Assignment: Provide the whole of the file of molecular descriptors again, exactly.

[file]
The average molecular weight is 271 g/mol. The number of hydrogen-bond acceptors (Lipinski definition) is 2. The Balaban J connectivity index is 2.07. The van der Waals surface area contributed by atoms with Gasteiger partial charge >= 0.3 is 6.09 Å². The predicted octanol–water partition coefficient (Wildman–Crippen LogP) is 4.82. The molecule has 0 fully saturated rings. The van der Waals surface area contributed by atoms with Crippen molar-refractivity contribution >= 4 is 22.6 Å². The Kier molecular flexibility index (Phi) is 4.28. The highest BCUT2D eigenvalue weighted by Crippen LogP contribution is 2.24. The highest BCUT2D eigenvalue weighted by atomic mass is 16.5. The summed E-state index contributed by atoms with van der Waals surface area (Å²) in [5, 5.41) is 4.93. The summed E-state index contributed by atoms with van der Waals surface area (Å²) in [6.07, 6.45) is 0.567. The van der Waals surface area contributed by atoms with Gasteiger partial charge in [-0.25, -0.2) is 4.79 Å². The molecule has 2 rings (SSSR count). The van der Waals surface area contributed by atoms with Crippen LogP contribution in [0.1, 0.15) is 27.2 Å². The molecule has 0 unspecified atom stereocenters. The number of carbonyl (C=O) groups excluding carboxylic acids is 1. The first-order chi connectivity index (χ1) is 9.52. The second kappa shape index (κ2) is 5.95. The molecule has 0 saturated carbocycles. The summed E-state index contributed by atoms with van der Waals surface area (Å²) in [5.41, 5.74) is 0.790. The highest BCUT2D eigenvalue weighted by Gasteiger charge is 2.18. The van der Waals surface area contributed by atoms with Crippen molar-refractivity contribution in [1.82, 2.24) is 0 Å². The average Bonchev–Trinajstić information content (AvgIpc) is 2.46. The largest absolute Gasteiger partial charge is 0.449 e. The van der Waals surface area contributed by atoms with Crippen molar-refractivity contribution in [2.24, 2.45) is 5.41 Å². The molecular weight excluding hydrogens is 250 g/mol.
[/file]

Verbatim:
The average molecular weight is 271 g/mol. The number of hydrogen-bond acceptors (Lipinski definition) is 2. The Balaban J connectivity index is 2.07. The van der Waals surface area contributed by atoms with Gasteiger partial charge >= 0.3 is 6.09 Å². The predicted octanol–water partition coefficient (Wildman–Crippen LogP) is 4.82. The molecule has 0 fully saturated rings. The van der Waals surface area contributed by atoms with Crippen molar-refractivity contribution >= 4 is 22.6 Å². The Kier molecular flexibility index (Phi) is 4.28. The highest BCUT2D eigenvalue weighted by Crippen LogP contribution is 2.24. The highest BCUT2D eigenvalue weighted by atomic mass is 16.5. The summed E-state index contributed by atoms with van der Waals surface area (Å²) in [5, 5.41) is 4.93. The summed E-state index contributed by atoms with van der Waals surface area (Å²) in [6.07, 6.45) is 0.567. The van der Waals surface area contributed by atoms with Gasteiger partial charge in [-0.25, -0.2) is 4.79 Å². The molecule has 2 rings (SSSR count). The van der Waals surface area contributed by atoms with Crippen LogP contribution in [0.1, 0.15) is 27.2 Å². The molecule has 0 unspecified atom stereocenters. The number of carbonyl (C=O) groups excluding carboxylic acids is 1. The first-order chi connectivity index (χ1) is 9.52. The second kappa shape index (κ2) is 5.95. The molecule has 0 saturated carbocycles. The summed E-state index contributed by atoms with van der Waals surface area (Å²) in [5.41, 5.74) is 0.790. The highest BCUT2D eigenvalue weighted by Gasteiger charge is 2.18. The van der Waals surface area contributed by atoms with Crippen molar-refractivity contribution in [1.82, 2.24) is 0 Å². The average Bonchev–Trinajstić information content (AvgIpc) is 2.46. The largest absolute Gasteiger partial charge is 0.449 e. The van der Waals surface area contributed by atoms with Crippen molar-refractivity contribution in [2.24, 2.45) is 5.41 Å². The molecular weight excluding hydrogens is 250 g/mol.